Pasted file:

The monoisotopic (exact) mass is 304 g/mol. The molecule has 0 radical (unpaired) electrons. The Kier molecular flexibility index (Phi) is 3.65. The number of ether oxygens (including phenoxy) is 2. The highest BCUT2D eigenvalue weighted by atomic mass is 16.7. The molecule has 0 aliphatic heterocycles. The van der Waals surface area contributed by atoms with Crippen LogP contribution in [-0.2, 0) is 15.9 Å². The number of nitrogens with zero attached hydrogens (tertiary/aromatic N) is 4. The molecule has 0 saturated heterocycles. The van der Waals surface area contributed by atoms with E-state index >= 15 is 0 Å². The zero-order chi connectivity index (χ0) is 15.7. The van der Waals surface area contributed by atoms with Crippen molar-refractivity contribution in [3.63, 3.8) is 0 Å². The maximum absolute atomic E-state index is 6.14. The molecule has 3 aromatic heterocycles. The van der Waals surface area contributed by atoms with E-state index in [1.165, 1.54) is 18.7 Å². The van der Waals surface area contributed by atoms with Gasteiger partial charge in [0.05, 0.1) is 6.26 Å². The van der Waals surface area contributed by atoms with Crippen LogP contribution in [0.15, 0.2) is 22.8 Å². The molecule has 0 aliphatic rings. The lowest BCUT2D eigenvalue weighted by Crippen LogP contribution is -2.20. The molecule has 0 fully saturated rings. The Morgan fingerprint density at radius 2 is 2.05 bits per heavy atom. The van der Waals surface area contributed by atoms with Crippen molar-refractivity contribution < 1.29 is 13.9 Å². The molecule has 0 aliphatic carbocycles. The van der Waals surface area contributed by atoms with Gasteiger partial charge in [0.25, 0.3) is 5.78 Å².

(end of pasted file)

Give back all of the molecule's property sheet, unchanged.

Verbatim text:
The monoisotopic (exact) mass is 304 g/mol. The molecule has 0 radical (unpaired) electrons. The Kier molecular flexibility index (Phi) is 3.65. The number of ether oxygens (including phenoxy) is 2. The highest BCUT2D eigenvalue weighted by atomic mass is 16.7. The molecule has 0 aliphatic heterocycles. The van der Waals surface area contributed by atoms with Crippen LogP contribution in [-0.2, 0) is 15.9 Å². The number of nitrogens with zero attached hydrogens (tertiary/aromatic N) is 4. The molecule has 0 saturated heterocycles. The van der Waals surface area contributed by atoms with E-state index >= 15 is 0 Å². The zero-order chi connectivity index (χ0) is 15.7. The van der Waals surface area contributed by atoms with Crippen molar-refractivity contribution in [3.63, 3.8) is 0 Å². The maximum absolute atomic E-state index is 6.14. The molecule has 3 aromatic heterocycles. The van der Waals surface area contributed by atoms with E-state index in [1.165, 1.54) is 18.7 Å². The van der Waals surface area contributed by atoms with Gasteiger partial charge in [0.05, 0.1) is 6.26 Å². The van der Waals surface area contributed by atoms with Crippen LogP contribution in [0.15, 0.2) is 22.8 Å². The molecule has 0 aliphatic rings. The lowest BCUT2D eigenvalue weighted by Crippen LogP contribution is -2.20. The molecule has 0 fully saturated rings. The Morgan fingerprint density at radius 2 is 2.05 bits per heavy atom. The van der Waals surface area contributed by atoms with Crippen molar-refractivity contribution < 1.29 is 13.9 Å². The molecule has 0 aliphatic carbocycles. The van der Waals surface area contributed by atoms with Gasteiger partial charge in [0.25, 0.3) is 5.78 Å².